With colours running from each note, the album possesses a grabbable sense of sentimentality. At points surreal, Welcome To Conceptual Beach is a clear result of an opening up from Rossiter. The Conceptual Beach, which acted like a journal where he found solace, was something immensely personal, but it now felt right, and felt essential for him to invite others in. Perhaps crucially, it encouraged Rossiter to appreciate the talent both himself and those around him possess. ‘The thing is, Conceptual Beach was a really intellectual space, but I looked back at some of our old interviews and was like “I’m so pretentious.” So I stopped writing in it as a journal, started reading less, and my life became a little less intellectual, which I saw as a good thing. As we wrote this album, I found that I’d welcomed people into my life more, I welcomed my body, my heart, my soul, and I began doing things that I thought would have been really embarrassing and I do them with joy and optimism… some embarrassment yes, but I think I’m a little less intimidating, or at least I hope to be.’ With each word, it became increasingly apparent that Rossiter, although always aware of his flaws, was only now viewing them as potential rather than problems. They offered him a starting point.
But with every high comes a low, and just before the beginning of quarantine, Rossiter experienced the sudden loss of a close friend. Reality had come back to haunt him. Yet unlike the old Rossiter, his shield of self proclaimed emotional numbness was no longer to be seen. He was facing loss head on. ‘He was a close friend of mine, an old friend, and it was interesting because it was the first time I lost someone that I felt like I was grieving. I was really crying, but I was okay with it rather than letting it bubble up. And while it (this barrier) was still there for me sometimes, I was now feeling things, I could feel the beauty of his life and the happiness it brought to me and my friends. Even in the wake of his passing, we became closer, reconnected and as time passed it stitched us even tighter, which is something I’m truly grateful for.’
What stands out most of all, however, is that Rossiter, arguably a perfectionist in musical terms, now seems realistic when exploring his expectations. While he may still have burdened himself with unimaginable pressures to help create such a spectacle of an album, there resonated a transparency in the way he aimed to display and connect with his audience. ‘I don’t want anyone to feel I have it figured out and am writing from a place of enlightenment because while I really am working on getting there; it is a process and I hope the audience feels engaged in that process. So often art can be a sort of monolithe speaking down to you, and I’ve written records like that. But you get to a point where you can kind of believe in yourself and you cross a threshold internally when you have a supportive environment and are supportive of yourself. And with Welcome To Conceptual Beach, I feel everyday I’m getting closer to this and celebrating that is important.’
It was apparent that Rossiter no longer felt the need to be complete. He knew he could not sustain a life of being what he perceived those around him wanted him to be. It’s a point so many of us can relate to. From the age of three, we are schooled into a unanimous line of thought: that intellect is merely judged on the books we’ve read and the formulas we’ve memorised. Ingrained from an early age, these preconceptions lay the foundations of the path we view ourselves capable of pursuing. But when are we ever taught about the many other forms of intelligence? Surely there cannot be just one. While we can learn from first hand experiences, at home or with friends, when does the curriculum teach us how to show care and respect for our peers, love towards our environment, an understanding of our past so we can grow, as a collective in the future? So often these roles, ones that later in life you realise are what truly shapes our everyday, are overlooked in place of learning why X+B=200.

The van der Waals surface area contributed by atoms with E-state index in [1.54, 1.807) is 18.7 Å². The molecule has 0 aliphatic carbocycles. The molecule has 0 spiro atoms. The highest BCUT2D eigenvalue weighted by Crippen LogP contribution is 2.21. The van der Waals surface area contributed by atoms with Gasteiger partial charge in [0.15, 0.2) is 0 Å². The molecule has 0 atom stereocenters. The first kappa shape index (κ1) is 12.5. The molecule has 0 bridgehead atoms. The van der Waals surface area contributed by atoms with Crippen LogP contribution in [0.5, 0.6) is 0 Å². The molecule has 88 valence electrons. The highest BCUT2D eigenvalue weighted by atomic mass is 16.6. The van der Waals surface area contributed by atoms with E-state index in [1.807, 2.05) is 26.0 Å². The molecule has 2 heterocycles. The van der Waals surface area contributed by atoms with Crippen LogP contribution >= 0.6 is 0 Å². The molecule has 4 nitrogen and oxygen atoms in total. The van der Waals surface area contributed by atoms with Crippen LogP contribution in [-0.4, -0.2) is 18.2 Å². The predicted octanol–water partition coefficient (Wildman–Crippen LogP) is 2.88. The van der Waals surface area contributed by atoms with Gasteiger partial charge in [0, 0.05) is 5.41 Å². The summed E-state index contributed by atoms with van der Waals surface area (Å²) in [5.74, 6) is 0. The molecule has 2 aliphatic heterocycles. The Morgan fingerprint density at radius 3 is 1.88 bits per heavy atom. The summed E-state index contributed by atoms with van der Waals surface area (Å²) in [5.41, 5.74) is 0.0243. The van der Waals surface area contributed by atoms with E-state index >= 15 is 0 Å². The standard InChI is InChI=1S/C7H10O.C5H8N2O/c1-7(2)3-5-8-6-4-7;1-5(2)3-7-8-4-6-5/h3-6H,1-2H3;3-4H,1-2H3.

This conversation provided me with a bold and much welcome reminder that those you idealise and place on a pedestal for their talents are humans too. Something I’m sure all of us have forgotten once in a while. Musically, Young Jesus are magicians capable of delivering the everyday person with an experience previously unimaginable. Courageous, enthralling and honest, their ability to carve such socially relatable perspectives against a backdrop, so rich in talent, makes it hard not to place them on a pedestal. And for Rossiter, this album was a chance for him to realise he didn’t have to carry the weight of the world solely on his shoulders. From our talk came an overwhelming sense that Welcome To Conceptual Beach offered him far more than just the music. It’s what brought Young Jesus together, and it’s what kept them together, but, for John, it was the rekindling with humanity that it provided that he cherished most. Conceptual Beach had offered him a sanctuary to be at one with his thoughts. And by sharing this with those he loved, he’d taken a risk, but one that the album and our conversation implied to have truly paid off.
As our chat came to an end I was left asking myself a number of questions: how do I open up? How do I embrace those around me? Who would I welcome onto my Conceptual Beach? And while it’s a question that still perplexed me to this day, for John there were three guests that came to mind. ‘I would love to be able to play with and talk to Sun Ra. He’s created his own world and went to outer space with it. He truly believes in the transportative qualities of music and that’s had a significant influence on myself and our drummer. I think also General Iroh from Avatar, The Last Airbender. I mean, he just wants to run a tea shop and remain deeply connected with his firebending – is that too much to ask? He’s just who I wanna be when I grow up. And finally… I would love to meet the character from Octavia Butler’s Parable of the Stower. Her superpower is hyper empathy and she’s just an all round amazing character.I feel sat on the beach with those three,’ he takes a deep breath, exhales and a glimmer of youthful optimism glints in his eyes, ‘that would be… yeah.’